In December 2021, there were 41,448 retired workers who had their benefits fully withheld due to their earnings. The Social Security Administration does have data that shows how many people subject to the earnings test had their benefits partially withheld. Also of note: the exempt amounts generally increase annually with increases in the national average wage index

Annual earnings test in the calendar year in which you reach full retirement age

 For each $3 above the threshold, $1 of benefits is withheld. In 2022, this amount is $51,960.  The earnings test in the calendar year you reach full retirement age is especially interesting because you are allowed to earn the entire annual amount in the months prior to reaching FRA. For example, if your birthday is in June, you could earn $6,000 per month for the entire year and not have an earnings test penalty at all, because only $30,000 of earnings would count against the exempt amount prior to your full retirement age and there is no earnings test at all once you reach full retirement age.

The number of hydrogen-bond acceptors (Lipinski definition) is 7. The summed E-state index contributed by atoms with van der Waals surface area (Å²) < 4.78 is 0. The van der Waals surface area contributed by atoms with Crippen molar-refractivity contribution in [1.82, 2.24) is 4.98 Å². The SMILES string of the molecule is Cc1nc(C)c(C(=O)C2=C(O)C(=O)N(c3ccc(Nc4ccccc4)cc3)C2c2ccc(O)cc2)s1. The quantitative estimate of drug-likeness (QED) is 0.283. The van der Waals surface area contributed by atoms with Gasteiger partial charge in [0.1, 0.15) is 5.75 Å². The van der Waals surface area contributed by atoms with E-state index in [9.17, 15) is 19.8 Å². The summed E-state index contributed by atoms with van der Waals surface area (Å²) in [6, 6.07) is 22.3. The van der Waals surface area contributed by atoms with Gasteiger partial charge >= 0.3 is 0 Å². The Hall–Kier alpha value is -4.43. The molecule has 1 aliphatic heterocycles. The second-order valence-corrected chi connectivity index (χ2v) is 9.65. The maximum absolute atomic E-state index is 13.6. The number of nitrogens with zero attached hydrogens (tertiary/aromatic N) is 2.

The earnings test is based on your Social Security wages. You can find that number in Box 3 of your W2.

Monthly earnings test

The monthly earnings test can only be used for one year and is typically used in the year you stop or reduce work.  For each month that you earn less than 1/12th of the annual exempt amount, you are considered retired and can collect a full Social Security check.  This test can be important for someone who retires mid-year and has already earned far more than the exempt amount. 

What counts as earnings?

According to Blair, the earnings test is based on your Social Security wages as reported in box 3 of your Form W-2 and/or, if you’re self-employed, your net profit as reported on your Schedule C, line 31.

The Social Security earnings test is different than any other measure of income as it is not based on adjusted gross income or any version of modified AGI, Elsasser says. “The best way to think about the earnings test countable income is income that you receive as a result of or coincident with your labor in the current period,” he explains.